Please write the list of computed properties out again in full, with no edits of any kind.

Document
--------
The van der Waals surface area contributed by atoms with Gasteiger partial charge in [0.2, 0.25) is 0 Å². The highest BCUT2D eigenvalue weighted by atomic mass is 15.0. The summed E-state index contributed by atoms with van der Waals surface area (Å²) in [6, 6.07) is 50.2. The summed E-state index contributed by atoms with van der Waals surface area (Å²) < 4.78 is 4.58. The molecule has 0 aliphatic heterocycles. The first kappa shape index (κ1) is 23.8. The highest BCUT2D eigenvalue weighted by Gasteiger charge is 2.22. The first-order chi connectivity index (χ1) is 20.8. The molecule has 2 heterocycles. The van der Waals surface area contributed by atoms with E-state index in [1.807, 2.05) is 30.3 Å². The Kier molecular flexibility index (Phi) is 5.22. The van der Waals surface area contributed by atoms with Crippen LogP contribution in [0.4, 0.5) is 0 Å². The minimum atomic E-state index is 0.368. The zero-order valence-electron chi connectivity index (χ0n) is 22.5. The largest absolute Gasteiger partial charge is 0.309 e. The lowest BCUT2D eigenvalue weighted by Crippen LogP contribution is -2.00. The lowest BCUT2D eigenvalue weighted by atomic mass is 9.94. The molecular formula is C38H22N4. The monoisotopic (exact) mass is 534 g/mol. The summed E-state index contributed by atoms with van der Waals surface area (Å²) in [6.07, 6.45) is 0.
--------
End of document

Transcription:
The van der Waals surface area contributed by atoms with Gasteiger partial charge in [0.2, 0.25) is 0 Å². The highest BCUT2D eigenvalue weighted by atomic mass is 15.0. The summed E-state index contributed by atoms with van der Waals surface area (Å²) in [6, 6.07) is 50.2. The summed E-state index contributed by atoms with van der Waals surface area (Å²) < 4.78 is 4.58. The molecule has 0 aliphatic heterocycles. The first kappa shape index (κ1) is 23.8. The highest BCUT2D eigenvalue weighted by Gasteiger charge is 2.22. The first-order chi connectivity index (χ1) is 20.8. The molecule has 2 heterocycles. The van der Waals surface area contributed by atoms with E-state index in [1.807, 2.05) is 30.3 Å². The Kier molecular flexibility index (Phi) is 5.22. The van der Waals surface area contributed by atoms with Crippen LogP contribution in [0.4, 0.5) is 0 Å². The minimum atomic E-state index is 0.368. The zero-order valence-electron chi connectivity index (χ0n) is 22.5. The largest absolute Gasteiger partial charge is 0.309 e. The lowest BCUT2D eigenvalue weighted by Crippen LogP contribution is -2.00. The lowest BCUT2D eigenvalue weighted by atomic mass is 9.94. The molecular formula is C38H22N4. The monoisotopic (exact) mass is 534 g/mol. The summed E-state index contributed by atoms with van der Waals surface area (Å²) in [6.07, 6.45) is 0.